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Friendship, competitiveness push 3-sport duo

Seniors+Jayden+Henderson+and+Greg+Davis+have+been+friends+since+Foster+Elementary.+Throughout+middle+school+and+high+school%2C+they+have+competed+together+in+football%2C+basketball+and+track.
Grace Darcy
Seniors Jayden Henderson and Greg Davis have been friends since Foster Elementary. Throughout middle school and high school, they have competed together in football, basketball and track.

Jayden Henderson was only in middle school when he watched his best friend Greg Davis score a touchdown against Humble Middle School. Henderson felt happy for his friend’s impressive accomplishment, but couldn’t help the competitive nature in him that viewed the touchdown as a challenge to get better.

That friendly competition pushed Henderson and Davis through middle school and high school. At Kingwood Park, they competed alongside each other in varsity football, basketball and track. Their friendship has played a major role in their success as multi-sport athletes.

“It’d be hard to play all these sports by myself, or without a friend by my side,” Henderson said. “So when I’m doing my sport – and I know Greg’s right there – it makes it feel a lot better, makes me more comfortable with what I’m doing.”

Throughout their athletic careers, Henderson and Davis have changed positions and sports, but their friendship has always remained constant.

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“We always just have been hanging out with each other and everything,” said Davis, who first met Henderson at Foster Elementary. “So when we got to playing sports with each other, it was just like normal.”

Henderson takes a more serious approach to each game and practice, while Davis is more lighthearted in athletics. The duo has earned a reputation for the balance they bring to each other.

“Players like that – on opposite ends of the spectrum to some degree – level each other out and create a culture where the kids know they have to work hard but they can also have fun doing it,” basketball coach Kory Kaspar said.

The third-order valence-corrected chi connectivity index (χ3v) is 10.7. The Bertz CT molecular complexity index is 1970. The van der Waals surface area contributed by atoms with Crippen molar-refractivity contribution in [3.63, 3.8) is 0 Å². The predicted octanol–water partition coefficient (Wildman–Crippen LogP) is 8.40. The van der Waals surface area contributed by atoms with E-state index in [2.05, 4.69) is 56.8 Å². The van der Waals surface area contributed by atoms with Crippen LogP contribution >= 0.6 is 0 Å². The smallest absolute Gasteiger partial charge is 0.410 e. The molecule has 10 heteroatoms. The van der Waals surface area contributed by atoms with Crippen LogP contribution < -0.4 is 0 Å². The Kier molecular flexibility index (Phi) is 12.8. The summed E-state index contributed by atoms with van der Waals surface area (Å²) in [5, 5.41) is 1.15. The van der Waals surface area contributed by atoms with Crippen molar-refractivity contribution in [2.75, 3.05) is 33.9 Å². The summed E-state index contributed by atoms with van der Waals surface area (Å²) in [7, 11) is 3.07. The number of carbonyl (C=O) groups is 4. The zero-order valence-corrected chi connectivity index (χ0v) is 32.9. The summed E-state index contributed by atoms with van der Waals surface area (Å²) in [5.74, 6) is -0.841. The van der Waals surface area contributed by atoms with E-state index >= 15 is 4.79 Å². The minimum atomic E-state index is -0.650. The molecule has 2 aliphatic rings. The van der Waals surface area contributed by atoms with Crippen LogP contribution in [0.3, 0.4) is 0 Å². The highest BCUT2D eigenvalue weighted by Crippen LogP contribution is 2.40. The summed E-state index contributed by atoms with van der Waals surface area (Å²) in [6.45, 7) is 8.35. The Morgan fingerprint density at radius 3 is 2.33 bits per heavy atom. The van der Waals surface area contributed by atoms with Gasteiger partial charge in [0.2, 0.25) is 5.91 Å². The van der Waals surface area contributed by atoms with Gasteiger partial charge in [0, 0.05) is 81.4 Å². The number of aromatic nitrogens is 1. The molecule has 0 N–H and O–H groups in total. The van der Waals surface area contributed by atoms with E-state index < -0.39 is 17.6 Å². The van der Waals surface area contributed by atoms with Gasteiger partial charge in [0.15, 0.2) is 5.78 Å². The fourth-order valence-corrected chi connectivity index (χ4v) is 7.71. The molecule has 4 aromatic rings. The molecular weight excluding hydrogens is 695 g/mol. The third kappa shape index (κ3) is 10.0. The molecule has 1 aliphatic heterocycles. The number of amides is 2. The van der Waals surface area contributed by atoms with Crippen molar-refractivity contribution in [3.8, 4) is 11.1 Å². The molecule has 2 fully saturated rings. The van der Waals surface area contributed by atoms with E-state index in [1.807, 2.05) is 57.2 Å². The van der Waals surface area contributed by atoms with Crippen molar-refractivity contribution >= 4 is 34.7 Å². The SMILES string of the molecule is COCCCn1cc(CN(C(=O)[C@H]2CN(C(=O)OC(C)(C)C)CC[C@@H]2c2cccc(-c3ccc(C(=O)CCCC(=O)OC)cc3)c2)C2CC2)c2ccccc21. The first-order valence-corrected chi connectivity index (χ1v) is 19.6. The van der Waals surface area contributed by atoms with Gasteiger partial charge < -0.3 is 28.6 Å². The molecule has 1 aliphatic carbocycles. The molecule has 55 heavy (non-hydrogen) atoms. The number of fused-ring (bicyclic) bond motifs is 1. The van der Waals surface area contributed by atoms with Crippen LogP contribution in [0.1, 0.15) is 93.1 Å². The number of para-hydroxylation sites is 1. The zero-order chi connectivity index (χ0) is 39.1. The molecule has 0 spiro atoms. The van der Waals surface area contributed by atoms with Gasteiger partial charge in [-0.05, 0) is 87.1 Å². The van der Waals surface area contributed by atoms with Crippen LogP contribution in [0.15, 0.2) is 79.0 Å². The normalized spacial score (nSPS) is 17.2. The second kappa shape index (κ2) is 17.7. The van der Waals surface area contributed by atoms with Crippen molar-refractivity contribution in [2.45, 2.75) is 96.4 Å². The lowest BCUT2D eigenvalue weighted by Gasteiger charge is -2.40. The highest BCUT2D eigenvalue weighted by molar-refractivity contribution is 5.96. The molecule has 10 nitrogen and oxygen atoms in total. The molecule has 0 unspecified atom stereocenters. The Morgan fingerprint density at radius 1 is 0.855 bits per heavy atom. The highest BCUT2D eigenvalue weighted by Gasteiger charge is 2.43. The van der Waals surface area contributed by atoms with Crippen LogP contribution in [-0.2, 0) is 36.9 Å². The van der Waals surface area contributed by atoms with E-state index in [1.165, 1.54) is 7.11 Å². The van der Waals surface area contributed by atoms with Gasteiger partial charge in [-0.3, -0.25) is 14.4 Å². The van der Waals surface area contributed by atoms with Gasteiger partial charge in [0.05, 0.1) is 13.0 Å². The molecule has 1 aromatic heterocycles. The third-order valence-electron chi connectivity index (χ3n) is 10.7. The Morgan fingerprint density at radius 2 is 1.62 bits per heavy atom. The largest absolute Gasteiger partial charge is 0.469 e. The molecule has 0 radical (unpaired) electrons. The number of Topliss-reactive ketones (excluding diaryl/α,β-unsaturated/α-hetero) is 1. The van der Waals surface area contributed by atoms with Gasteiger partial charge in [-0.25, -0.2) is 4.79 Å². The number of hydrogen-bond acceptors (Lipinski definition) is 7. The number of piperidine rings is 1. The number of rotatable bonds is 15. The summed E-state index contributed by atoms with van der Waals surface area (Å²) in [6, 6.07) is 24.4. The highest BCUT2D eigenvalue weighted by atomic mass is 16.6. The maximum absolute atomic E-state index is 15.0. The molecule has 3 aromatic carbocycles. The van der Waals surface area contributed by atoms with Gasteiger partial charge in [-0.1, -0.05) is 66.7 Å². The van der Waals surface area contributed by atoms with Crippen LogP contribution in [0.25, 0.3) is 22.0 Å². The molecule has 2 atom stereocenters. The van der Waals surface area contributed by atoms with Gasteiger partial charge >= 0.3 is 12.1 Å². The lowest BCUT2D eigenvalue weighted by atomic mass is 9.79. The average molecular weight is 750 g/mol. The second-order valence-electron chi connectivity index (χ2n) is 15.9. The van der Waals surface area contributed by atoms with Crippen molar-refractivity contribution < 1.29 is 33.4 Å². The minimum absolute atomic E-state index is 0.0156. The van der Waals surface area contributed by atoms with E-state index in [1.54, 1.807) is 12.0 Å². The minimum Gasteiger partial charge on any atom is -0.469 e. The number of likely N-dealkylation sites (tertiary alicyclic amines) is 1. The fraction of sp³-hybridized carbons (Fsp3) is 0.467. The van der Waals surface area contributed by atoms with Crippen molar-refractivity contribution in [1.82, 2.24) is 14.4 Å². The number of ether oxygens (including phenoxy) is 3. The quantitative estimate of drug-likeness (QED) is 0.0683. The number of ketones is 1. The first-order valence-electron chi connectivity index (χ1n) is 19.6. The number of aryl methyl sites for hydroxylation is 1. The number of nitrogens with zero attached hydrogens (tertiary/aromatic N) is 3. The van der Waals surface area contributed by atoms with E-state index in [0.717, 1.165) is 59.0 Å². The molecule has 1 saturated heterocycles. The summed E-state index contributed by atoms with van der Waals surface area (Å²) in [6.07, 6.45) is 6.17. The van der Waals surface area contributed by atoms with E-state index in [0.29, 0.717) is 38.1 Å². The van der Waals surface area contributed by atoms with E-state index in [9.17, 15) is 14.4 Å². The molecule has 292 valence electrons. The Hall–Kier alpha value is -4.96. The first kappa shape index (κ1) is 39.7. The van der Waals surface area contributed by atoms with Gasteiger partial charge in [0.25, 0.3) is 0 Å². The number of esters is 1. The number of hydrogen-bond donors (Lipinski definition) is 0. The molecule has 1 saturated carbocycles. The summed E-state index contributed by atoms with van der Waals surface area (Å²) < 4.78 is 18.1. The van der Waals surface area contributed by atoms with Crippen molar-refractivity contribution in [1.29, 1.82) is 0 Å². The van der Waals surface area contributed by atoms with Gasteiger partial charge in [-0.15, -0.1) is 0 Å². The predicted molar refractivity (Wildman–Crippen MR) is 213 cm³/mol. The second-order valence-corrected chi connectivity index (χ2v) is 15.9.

The community the pair has built through sports continues to be a source of support throughout high school.

In sixth grade, Davis said he was diagnosed with ADHD. While struggling to maintain focus in the classroom, Davis found that athletics helped him focus. Balancing three sports has required keeping up with updates from coaches about practice. Davis also credits his teammates with helping him concentrate during games as they depend on each other.

“We know we can rely on him and he’s going to do everything that we could potentially ask of him,” Kaspar said. “I know that he would always run through a wall for me and I couldn’t ask for a better thing from a player.”

Sports has also created a key support system for Henderson. When Henderson heard the news that his grandmother had passed away during his sophomore year, he was devastated. The following day Henderson had a football game. During  football coach Clayton Maple’s pregame speech, Maple pulled out an arm sleeve for Henderson. Henderson’s father had the sleeve custom made with a picture of Henderson and his late grandmother.

“I cried a little bit, really didn’t want to play but then I just had to think about my granny,” Henderson said. “My coach talked to me and I went out and had a really good game. Even though it was hard, I still had a great game.”

After high school, Davis plans to enlist in the military and hopes to pursue welding in the future. Davis said he will miss playing basketball with his friends the most.

Henderson is committed to Angelo State University to play Division II football next fall. He will not be competing in track or basketball, and his coaches see it as an opportunity to improve.

He will experience his first football offseason without training for a different sport.

“That’s when he’ll find out exactly what his ability is, which is going to be a whole lot,” football coach James Showers said.

Although Henderson and Davis will be taking different paths in the fall, they are focused on finishing their basketball and track seasons strong.

They will cherish the final times they get to sit next to each other on the bus to games, walk around together at track meets and talk to each other on the bench.

“Greg definitely has been one of my best friends through high school,” Henderson said. “Ever since we started playing sports together, the same sports have been bringing us much closer. It’s been making our friendship really strong.”

This story was originally published on Park Times on February 20, 2024.